One night during Session 2, Daimon-san brought us all to a nearby restaurant for a very nice dinner. It was actually our second visit there, and this time we sat down in the tatami room in the back. From where I was sitting, I could look up and see the framed calligraphy in the photograph below. The last character on the left especially caught my eye.
I’m pretty sure those kanji are read Wajyouryoushu. But, what does that mean? Probably something important for all of us who join the kurabito for our short stay on the MISBP. If I had to really hack the translation kanji by kanji, it might go something like this:
和 [wa] Harmony
醸 [jyou] Brewing
良 [ryou] Good
酒 [shu] Sake
There must be a much more elegant way to phrase this, but how about “Good sake from happy brewers”? I think it goes well beyond just happy though. Beau and others have already commented on the flow in the kura. And translating wa as “happiness” just isn’t right. “Contented” feels good but reminds me of a certain California dairy campaign that just isn’t dignified. “Peaceful” belies the amount of hard work involved.
If the MISBP motto is “The Best Way To Learn Sake Is To Make Sake” then maybe we can turn it around to also say that “The best way to make good sake is to know good sake”? “Love good sake”? I’m grasping at straws here, so I’ll leave it to the next crew to ask Daimon-san how he can best explain those kanji for you. Have fun, happy brewing, and wish I was back!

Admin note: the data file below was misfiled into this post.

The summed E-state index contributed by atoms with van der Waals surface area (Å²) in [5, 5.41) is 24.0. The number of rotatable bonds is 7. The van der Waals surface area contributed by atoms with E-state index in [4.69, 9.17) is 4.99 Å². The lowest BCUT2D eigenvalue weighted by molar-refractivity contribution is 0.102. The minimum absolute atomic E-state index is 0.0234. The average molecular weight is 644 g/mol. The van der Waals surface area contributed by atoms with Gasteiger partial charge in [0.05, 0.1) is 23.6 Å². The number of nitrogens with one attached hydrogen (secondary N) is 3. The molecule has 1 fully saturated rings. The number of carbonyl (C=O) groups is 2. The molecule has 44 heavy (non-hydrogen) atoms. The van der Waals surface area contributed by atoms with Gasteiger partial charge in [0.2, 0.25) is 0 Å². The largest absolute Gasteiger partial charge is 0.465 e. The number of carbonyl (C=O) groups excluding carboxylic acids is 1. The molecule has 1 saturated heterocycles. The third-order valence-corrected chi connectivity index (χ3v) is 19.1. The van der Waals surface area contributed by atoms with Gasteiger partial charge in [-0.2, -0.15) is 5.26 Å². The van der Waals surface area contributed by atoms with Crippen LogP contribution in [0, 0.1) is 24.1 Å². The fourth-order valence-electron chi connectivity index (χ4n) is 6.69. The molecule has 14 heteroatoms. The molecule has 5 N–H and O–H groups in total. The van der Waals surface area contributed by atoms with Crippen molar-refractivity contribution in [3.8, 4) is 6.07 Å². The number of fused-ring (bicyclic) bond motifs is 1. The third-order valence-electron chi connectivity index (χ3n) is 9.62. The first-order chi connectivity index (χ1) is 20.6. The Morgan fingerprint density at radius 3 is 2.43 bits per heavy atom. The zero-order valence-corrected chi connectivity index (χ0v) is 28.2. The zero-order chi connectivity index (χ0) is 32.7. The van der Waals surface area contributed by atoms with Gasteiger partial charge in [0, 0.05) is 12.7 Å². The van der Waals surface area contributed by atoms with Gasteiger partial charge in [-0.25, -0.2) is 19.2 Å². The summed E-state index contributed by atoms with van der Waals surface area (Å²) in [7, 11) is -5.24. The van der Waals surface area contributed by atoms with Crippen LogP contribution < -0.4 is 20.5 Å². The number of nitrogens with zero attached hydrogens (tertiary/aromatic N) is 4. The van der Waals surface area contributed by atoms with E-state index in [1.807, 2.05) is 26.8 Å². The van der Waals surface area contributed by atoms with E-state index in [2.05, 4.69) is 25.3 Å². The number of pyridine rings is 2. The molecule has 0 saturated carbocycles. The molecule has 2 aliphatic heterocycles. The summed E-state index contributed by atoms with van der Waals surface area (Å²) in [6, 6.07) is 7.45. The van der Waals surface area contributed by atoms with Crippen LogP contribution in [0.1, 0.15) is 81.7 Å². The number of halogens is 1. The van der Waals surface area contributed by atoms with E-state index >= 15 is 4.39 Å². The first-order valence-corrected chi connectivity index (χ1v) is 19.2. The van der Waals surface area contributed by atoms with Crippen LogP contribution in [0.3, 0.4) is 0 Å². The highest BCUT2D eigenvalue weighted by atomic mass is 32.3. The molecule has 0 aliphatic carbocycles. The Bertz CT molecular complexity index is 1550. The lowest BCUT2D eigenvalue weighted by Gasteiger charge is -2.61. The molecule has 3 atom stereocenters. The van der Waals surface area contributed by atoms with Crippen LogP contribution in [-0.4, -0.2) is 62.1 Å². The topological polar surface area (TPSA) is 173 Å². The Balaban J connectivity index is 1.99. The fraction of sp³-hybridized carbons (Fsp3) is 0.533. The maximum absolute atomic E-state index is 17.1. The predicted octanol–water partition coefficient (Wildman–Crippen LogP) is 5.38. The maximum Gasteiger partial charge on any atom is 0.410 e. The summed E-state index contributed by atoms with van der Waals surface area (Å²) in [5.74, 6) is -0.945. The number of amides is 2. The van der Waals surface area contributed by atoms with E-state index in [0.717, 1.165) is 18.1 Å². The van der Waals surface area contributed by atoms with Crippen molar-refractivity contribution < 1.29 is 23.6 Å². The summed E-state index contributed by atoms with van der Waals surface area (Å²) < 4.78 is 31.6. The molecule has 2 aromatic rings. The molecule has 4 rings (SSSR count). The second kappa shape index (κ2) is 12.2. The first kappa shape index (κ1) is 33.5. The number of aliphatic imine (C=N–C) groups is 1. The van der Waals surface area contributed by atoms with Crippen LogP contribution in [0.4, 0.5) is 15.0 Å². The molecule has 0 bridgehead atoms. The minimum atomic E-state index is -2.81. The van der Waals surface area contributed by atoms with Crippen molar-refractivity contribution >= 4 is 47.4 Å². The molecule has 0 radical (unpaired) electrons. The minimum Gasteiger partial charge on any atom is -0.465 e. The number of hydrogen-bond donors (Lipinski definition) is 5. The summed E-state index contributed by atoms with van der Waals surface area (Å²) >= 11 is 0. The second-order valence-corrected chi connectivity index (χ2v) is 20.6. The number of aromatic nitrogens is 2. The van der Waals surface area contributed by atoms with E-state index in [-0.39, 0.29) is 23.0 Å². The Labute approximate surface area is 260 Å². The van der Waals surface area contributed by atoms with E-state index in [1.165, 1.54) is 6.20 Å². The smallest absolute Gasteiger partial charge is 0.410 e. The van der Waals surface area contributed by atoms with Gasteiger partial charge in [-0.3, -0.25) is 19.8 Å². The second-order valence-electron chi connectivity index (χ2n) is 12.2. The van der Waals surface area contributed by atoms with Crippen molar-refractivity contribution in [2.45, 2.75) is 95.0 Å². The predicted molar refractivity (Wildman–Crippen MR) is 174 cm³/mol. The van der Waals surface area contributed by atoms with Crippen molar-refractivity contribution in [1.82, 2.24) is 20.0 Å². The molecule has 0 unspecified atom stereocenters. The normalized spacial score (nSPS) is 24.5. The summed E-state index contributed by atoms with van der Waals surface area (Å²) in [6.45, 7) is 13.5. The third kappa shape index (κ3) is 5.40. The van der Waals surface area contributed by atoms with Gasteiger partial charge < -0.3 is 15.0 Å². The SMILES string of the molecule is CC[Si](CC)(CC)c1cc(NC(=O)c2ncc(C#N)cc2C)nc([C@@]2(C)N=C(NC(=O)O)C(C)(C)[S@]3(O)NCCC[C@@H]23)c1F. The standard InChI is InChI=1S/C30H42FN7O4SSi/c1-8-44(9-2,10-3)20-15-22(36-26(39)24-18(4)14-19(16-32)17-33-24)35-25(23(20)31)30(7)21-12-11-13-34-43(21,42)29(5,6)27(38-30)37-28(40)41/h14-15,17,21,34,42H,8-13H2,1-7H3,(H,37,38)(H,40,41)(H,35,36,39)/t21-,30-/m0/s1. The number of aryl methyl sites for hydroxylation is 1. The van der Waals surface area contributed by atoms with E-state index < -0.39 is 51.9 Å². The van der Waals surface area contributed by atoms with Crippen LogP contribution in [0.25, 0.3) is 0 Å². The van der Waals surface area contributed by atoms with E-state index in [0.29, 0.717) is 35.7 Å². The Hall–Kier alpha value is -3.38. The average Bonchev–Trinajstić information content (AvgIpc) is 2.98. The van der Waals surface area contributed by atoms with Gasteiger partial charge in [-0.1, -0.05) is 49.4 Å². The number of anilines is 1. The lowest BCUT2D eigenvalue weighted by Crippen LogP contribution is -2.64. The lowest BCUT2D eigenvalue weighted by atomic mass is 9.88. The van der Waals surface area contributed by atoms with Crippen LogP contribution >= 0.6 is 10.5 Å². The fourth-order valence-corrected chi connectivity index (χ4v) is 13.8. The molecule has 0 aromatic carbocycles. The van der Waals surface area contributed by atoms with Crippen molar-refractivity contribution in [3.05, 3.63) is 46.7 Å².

Since we seem to be in a list mode here on the blog lately, I guess I’ll try to tie together a few thoughts for future Interns. I’m sure I have forgotten something, so I might come back with a reflexive comment to myself. Please, add your own thoughts and pretty soon we’ll have a regular FAQ list for next year’s group.
Things I was very glad I brought with me
Things I didn’t really need after all
Things I wish I had brought
What did you forget? What did I forget? What should the next session bring along? I know there is something. Fire away with your comments.
Even as I went to dinner this evening with Daimon-san, Peter, Mei Ling, Vinod, Rick, and Margaux, the Yabuta had been filled and the fresh, new sake was flowing. If I walked through the back of the kura this evening, I could sit and listen to the brew burbling through the lines. You, Intarweb readers at home will have to make do with this snippet of video.
Blogging takes time, and energy.
For those who already finished Session 1, you know that the energy goes into the sake, and our time here is so short, that I want to spend it doing, watching, and experiencing. So, in between blog posts, I’ve been sending short notes and pictures to Twitter. It only takes a minute and I can do it right from the action.
All of my messages, or “tweets” can be seen at http://twitter.com/saketechan. Just visit there to see everything. If you like it, sign up for an account and you can follow me to get my updates easily anytime you go online or even on your iPhone. It is fun and easy, so please give it a try
The twitpic link will take you to a photo of just what was happening. It is almost live action, so check it out.
Yesterday, I met up with Rick smith of Sakaya NYC in Tokyo Station, we hopped on the Shinkansen, and chatted and Twittered our way to Osaka. After a short walk and a nice detour around around the neighborhood, we found Mukune-tei. A change of shoes, some hand washing and sanitizing, and then we got our hands in the koji. Read the rest of this entry »